Japanese Spitz Dogs
The exact origins of the Japanese Spitz remain unknown. A popular theory states that they descended from selected small Siberian Samoyeds, bred for miniaturization. Though there is no concrete evidence to prove this. There was a time when their numbers were very high in Japan, nowadays not so much though they have been gaining popularity in North America and Europe. They are slightly larger than their Pomeranian cousins. They were bred as a companion dog.
The Japanese Spitz is an alert, friendly and loving dog. They are well suited to family life as they are affectionate with everyone they meet,including children. They make for good watchdogs and will bark when someone is at the door. If socialized from a young age they will be fine with strangers entering the house and are rarely territorial. Some may be wary of strangers at first, but this doesn't last for long and they will soon become friendly towards them. They soon become devoted and loyal towards their family and will dislike being left out of family activities. They need a lot of human contact and get anxious and upset if left alone for too long.
They are very playful dogs who love nothing more than a game. They are particularly playful with children and even other dogs. They are often described as small dogs with huge personalities. They learn quickly and take great pleasure in pleasing their owner. Hey enjoy training as it means that they get to spend more time with their owners. Training should continue throughout their lives to prevent problems such as incessant barking and destructive behavior.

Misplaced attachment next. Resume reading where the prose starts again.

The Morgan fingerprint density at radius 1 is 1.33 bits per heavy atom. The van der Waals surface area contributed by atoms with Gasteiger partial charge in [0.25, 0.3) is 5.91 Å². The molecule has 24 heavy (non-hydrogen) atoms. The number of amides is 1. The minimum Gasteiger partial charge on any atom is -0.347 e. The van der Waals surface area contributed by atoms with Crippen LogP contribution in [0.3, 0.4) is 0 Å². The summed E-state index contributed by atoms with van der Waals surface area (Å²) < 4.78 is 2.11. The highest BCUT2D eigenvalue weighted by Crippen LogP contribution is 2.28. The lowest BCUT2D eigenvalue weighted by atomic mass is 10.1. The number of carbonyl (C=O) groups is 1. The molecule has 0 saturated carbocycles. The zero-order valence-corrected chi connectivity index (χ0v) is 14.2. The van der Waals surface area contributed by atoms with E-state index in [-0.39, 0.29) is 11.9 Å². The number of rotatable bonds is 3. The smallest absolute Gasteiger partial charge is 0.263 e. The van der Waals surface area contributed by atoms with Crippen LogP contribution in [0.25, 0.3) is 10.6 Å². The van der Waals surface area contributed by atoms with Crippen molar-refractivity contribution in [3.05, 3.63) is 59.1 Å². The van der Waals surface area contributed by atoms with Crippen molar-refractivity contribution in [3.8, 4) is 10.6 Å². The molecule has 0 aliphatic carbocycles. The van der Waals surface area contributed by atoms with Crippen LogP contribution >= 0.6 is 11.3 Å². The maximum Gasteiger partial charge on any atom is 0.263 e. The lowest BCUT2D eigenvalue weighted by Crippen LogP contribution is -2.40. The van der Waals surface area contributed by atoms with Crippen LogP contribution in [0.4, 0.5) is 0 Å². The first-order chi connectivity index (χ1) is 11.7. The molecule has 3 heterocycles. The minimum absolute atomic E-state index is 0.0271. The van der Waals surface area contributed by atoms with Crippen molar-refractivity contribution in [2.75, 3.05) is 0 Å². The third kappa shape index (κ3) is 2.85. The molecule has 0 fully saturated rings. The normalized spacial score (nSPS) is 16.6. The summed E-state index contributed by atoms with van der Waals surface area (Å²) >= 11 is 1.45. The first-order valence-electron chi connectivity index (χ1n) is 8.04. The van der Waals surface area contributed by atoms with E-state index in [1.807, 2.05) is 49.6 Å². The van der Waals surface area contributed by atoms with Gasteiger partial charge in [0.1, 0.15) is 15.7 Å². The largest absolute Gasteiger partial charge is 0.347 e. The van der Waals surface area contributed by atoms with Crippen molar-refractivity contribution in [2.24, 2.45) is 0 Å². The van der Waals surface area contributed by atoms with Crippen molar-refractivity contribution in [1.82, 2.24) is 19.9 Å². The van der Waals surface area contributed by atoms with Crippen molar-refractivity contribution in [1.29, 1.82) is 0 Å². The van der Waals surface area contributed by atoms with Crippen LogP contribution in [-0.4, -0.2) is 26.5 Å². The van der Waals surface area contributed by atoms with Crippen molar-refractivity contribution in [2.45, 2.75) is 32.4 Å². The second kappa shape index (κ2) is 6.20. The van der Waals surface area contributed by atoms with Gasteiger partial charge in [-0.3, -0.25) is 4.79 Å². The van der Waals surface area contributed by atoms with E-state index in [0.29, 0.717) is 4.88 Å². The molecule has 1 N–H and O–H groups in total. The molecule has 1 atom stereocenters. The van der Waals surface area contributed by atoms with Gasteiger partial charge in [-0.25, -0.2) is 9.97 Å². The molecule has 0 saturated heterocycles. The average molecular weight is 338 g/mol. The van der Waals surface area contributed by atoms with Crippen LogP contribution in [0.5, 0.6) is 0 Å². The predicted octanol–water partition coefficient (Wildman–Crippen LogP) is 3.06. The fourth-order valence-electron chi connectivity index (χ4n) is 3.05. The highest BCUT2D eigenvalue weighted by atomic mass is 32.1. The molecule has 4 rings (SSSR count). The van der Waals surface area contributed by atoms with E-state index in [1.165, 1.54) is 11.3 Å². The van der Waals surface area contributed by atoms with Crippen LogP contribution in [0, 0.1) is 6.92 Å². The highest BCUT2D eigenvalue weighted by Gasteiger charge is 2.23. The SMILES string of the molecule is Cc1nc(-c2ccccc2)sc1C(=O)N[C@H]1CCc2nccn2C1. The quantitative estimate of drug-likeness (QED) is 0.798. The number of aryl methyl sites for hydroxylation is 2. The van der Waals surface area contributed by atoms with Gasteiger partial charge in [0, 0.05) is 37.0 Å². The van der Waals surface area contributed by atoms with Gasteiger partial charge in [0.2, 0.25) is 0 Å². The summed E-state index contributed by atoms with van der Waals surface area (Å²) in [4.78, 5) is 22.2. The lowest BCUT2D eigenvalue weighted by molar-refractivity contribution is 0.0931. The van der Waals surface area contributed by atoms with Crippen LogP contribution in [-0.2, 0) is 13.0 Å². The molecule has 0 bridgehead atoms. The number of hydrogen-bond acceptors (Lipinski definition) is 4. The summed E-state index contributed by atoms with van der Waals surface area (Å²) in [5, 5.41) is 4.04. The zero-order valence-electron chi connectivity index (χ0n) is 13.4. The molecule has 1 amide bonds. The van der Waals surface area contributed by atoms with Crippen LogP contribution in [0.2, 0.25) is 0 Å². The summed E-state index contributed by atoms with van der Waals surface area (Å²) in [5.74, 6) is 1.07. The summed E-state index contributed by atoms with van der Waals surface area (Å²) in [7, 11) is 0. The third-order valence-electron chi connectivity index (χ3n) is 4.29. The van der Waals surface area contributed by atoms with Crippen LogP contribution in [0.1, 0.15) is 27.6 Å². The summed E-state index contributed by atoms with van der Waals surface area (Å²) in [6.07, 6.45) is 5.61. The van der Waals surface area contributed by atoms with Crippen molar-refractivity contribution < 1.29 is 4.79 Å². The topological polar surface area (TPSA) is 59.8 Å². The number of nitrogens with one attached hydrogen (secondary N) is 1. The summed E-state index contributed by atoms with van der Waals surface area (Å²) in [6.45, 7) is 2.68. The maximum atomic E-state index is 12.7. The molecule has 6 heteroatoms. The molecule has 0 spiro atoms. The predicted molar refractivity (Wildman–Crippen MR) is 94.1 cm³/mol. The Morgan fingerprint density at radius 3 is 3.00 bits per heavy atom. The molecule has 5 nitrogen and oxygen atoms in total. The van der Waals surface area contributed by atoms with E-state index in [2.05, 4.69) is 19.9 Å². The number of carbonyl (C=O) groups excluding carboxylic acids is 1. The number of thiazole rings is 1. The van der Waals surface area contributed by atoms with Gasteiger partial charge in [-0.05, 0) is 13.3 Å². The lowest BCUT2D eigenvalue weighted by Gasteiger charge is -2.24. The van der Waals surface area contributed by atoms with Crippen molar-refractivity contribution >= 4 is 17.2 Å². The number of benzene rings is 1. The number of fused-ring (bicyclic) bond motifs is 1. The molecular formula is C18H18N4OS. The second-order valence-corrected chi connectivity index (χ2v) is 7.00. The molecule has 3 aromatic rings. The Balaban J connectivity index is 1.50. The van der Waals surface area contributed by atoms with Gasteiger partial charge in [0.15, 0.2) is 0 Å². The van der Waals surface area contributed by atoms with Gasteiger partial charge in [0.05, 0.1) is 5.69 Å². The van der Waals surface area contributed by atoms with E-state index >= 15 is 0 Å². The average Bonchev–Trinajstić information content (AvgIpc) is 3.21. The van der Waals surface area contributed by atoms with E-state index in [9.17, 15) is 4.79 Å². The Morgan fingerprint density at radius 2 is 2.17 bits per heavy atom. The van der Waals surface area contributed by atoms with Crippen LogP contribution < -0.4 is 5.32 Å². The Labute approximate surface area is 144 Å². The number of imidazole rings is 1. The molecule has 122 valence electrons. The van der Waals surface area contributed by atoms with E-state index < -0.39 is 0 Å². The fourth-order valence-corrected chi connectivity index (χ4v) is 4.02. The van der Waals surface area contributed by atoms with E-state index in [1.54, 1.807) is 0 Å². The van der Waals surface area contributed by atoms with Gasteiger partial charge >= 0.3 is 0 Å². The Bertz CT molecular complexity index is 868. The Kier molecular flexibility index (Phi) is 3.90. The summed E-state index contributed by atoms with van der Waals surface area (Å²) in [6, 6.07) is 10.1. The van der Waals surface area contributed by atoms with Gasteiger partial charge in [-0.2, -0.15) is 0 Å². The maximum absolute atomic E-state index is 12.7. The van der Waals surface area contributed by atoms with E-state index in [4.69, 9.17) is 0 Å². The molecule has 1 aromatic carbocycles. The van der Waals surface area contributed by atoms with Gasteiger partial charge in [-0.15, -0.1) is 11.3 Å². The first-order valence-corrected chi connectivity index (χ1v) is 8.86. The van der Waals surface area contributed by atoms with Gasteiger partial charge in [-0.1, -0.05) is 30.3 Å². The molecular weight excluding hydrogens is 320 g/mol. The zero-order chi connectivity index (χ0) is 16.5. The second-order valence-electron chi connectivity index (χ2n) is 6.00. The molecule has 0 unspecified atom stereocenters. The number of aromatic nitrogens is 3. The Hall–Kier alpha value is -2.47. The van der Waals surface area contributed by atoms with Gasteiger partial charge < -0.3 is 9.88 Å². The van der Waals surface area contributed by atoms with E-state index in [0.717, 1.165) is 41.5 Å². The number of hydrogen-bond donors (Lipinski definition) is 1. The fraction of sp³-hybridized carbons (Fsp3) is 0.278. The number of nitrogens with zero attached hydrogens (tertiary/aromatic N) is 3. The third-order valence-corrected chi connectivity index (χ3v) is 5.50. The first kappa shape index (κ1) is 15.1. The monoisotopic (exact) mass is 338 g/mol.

Games such as catch, frisbee and fetch all help keep them mentally and physically active. Despite their small size they have heaps of energy and will happily play for hours on end. They need at least one long walk per day and an intense play session to fully tire them out. They are adaptable dogs and will fit into most routines. As long as you are with them, they’ll be happy.
Their elegant white coats don’t need masses of attention. Brushing a few times per week will do the trick. They are clean dogs that don’t tend to smell that bad. Loose hair in the house won’t be a problem if they are brushed regularly.They have dense fur on their feet so it;s best to get them used to having their paws handled from a young age.
Japanese Spitz have a playful and obedient temperament. They respond well to consistent and regular training. They’ll fit right into a family with other pets and small children. They can be a bit noisy but this makes them good watch dogs as they will alert you of any visitors
Issues that may afflict the Japanese Spitz include luxating patella (dislocation of the kneecap), and runny eyes and related issues due to their small tear ducts/allergies. On the whole, though, this is a sturdy breed that rarely suffers health problems.
- Status: Common
- Life Expectancy: 10 - 16 years
- Weight: 5 - 10 kg
- Height: 13 - 15"
- Rare: No
- Coat: Medium - Double
- Grooming Requirements: Everyday
- Town or Country: Either
- Minimum Home Size: Small House
- Minimum Garden Size: Small to Medium Garden
- Breed Type: Companion Dog
- Size: Medium
- Energy Level: Medium
- Exercise Required: Up to 1 hour
Japanese Spitz Pictures
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